In recent years, planning for digital assets has become far more important. You can see why below.
Andrew Magliochetti, 38, always feared dying without an estate plan. In his 20s, he prepared a will. But after consulting with his money manager, Mr. Magliochetti took an even more unusual step: He listed his digital assets, which include digitized family movies and social media accounts, as well as some assets that are more esoteric, like digital currencies and domain names.
Mr. Magliochetti then stored his passwords, including those for Facebook and Twitter, on a password manager that his brother, who is his estate executor, could easily get access to. Family photos and movies were uploaded onto the file-hosting service Dropbox, which makes them easy to share, he said.
“Being so organized takes a lot of time,” said Mr. Magliochetti, a managing director at Maroon Capital Group in Chicago. “But if someone can’t access my assets, they can disappear.”
Unlike Mr. Magliochetti, many people are neglecting to include digital effects in their estate plans. Estate planning experts say that may be a big mistake. Valuable assets may go unnoticed, or money and time might be spent tracking them down.
Before the digital age, a family member could merely walk through a home and find physical objects or paper records, said James Lamm, an estate planning lawyer at Gray Plant Mooty in Minneapolis. Mail deliveries were checked for account statements or bills.
Today, many statements are delivered via email, and important financial records may be stored in the cloud or on computers, he added.
And some assets like digital currencies, video game characters and Internet domain names exist only in cyberspace. “So they can be overlooked, since they aren’t as tangible,” said Tim Hewson, president of USLegalWills.com, adding that such assets “can be worth tens of thousands of dollars.”
Then there are social media accounts. “People are acquiring more digital assets like Facebook photos or email addresses almost without realizing it,” said Evan Carroll, co-founder of the Digital Beyond website. “You can’t ignore them.”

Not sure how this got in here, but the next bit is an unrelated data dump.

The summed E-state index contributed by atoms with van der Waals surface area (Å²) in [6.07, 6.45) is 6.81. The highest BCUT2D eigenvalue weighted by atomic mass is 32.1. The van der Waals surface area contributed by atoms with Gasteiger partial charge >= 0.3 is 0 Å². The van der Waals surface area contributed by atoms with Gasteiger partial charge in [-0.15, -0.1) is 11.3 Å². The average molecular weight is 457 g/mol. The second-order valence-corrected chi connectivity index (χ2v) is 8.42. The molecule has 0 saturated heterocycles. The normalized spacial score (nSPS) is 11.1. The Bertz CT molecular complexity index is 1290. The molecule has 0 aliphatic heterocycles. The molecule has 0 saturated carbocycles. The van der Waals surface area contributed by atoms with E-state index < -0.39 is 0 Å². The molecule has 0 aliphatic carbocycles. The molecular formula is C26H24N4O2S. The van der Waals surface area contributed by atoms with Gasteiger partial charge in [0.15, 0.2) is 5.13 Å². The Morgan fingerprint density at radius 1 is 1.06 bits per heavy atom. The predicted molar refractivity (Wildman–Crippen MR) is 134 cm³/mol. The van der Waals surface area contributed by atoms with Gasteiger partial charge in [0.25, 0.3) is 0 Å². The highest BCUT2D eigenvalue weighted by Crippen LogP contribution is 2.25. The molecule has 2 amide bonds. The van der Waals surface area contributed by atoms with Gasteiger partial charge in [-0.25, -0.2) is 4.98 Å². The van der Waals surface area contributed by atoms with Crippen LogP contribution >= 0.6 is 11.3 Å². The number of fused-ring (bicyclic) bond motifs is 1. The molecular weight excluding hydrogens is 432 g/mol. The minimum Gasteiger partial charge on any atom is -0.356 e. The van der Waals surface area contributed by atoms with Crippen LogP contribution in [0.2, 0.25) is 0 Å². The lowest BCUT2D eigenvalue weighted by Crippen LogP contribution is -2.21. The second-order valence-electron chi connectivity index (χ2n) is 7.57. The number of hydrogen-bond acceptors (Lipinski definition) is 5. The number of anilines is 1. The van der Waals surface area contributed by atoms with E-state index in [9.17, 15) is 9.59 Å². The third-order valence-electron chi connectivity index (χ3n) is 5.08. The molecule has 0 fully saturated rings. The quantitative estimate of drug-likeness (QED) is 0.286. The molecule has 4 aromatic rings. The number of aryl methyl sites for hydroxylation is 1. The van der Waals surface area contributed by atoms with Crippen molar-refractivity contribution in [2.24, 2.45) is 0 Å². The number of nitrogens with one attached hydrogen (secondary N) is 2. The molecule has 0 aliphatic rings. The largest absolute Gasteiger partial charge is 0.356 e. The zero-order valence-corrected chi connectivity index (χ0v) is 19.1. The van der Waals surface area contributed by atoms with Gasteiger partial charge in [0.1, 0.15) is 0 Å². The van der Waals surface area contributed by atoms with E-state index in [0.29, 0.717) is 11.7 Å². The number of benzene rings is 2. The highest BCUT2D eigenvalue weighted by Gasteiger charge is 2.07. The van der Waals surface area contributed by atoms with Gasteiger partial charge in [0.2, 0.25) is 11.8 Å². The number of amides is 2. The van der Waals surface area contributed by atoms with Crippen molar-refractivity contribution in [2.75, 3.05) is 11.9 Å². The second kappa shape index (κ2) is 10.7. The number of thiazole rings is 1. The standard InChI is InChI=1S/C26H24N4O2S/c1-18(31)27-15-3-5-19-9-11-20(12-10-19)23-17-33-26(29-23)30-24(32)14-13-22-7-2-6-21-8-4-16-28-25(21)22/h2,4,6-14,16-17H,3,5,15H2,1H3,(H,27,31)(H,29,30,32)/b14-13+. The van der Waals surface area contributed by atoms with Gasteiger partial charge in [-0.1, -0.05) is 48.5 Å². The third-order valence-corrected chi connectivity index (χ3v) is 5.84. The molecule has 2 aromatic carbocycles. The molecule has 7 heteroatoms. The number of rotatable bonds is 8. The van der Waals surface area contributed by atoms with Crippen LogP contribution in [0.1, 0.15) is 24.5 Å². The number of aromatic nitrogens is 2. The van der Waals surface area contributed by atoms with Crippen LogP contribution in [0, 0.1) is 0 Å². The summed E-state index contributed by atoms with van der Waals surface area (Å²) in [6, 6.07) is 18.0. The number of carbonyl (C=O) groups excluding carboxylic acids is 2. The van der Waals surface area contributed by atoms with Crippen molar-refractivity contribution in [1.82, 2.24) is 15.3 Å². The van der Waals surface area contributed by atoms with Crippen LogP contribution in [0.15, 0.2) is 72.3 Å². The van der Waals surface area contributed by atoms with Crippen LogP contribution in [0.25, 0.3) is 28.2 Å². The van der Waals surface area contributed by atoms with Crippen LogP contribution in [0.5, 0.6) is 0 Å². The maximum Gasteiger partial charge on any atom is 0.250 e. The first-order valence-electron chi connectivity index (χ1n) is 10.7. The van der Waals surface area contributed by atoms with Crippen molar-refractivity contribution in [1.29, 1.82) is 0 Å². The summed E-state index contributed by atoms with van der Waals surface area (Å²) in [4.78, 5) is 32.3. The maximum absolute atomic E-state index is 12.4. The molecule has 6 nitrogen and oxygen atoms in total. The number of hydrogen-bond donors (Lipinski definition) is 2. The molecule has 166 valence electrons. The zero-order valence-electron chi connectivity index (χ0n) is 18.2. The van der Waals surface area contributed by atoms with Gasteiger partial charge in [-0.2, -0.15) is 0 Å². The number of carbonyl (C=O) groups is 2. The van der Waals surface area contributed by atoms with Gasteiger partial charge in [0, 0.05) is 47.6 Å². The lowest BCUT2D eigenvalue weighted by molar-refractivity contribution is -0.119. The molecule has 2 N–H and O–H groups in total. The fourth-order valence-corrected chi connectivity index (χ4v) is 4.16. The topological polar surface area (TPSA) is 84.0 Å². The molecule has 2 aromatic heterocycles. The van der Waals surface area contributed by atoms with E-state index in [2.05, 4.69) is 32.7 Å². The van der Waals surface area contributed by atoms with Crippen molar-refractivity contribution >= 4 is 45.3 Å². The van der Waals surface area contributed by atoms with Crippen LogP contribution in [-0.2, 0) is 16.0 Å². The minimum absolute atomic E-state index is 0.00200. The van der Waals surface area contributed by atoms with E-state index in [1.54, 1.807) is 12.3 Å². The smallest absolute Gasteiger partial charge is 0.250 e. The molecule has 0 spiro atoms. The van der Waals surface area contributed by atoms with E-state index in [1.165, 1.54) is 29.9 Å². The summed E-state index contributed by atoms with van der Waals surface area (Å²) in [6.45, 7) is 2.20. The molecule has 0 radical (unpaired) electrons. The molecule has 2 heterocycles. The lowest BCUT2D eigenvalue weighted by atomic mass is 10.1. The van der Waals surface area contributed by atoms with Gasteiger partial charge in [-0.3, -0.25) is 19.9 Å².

But gaining access to social media accounts can be tricky. State laws governing digital assets vary, and online sites that are concerned about user privacy have wildly different terms and conditions that sometimes lock out executors.
“We’re in a bizarre no-man’s land,” said Elizabeth Sillin, a lawyer at Bulkley Richardson, which has offices in Massachusetts. “Some online services will not grant access to a third party. So executors are getting in by using passwords,” she said — passwords that would have been provided by the deceased or the deceased’s family members.
Experts recommend making a thorough inventory of all online accounts and their passwords but not to include them in your will. Wills should not be changed frequently while online account information often is. Specify how you want each account handled if you die, Mr. Lamm said. Terms and conditions for each site can also be included.
This inventory can then be stored in an encrypted file, safe or even with your attorney.
John Egan, whose mother died unexpectedly in August, said he was grateful that she organized her digital assets meticulously. A gadget lover, his mother had several devices including smartphones, laptops and a phablet. Estate documents listed dozens of digital assets like her email, Facebook page, photographs and the like. Passwords were left on a password device.
“Anyone who has digital assets should lay them out like my mother did,” said Mr. Egan, who is an editor at LawnStarter in Austin, Tex. “Digital assets just add another layer to what I already have to do.”
Mr. Lamm also recommends updating a will, power of attorney and revocable trust with digital-property information. The executor should also be authorized to obtain access to devices and online accounts, and even reset passwords.
Keep photos on a computer or local storage device rather than an online site, Mr. Lamm recommends. That way, they are easier to retrieve. Putting them on two storage devices that are in separate places — a home safe and a lawyer’s office — is even better.
“You have to plan ahead,” Mr. Lamm said. “As more wealth moves into the cloud, good luck tracking this stuff.”
The executors of those who didn’t make an inventory and list passwords may end up having to hire a computer forensics expert who can try to gain access to a smartphone or computer, he added, which can be challenging.
Email passwords are especially important to note, Ms. Sillin said. Email usually holds a digital paper trail of account transactions, such as online bank statements and digital payments.
Some assets can’t be passed on to heirs. One of Ms. Sillin’s clients tried to leave an iTunes library to a son, but it couldn’t be done. Generally, digital music and e-book purchases are nontransferable because they’re licensed to the user. “You can only leave these assets if a user agreement permits it,” Ms. Sillin said.
As Mr. Magliochetti observed: “Make the process as easy as possible. As Internet adoption continues, planning will become more important.”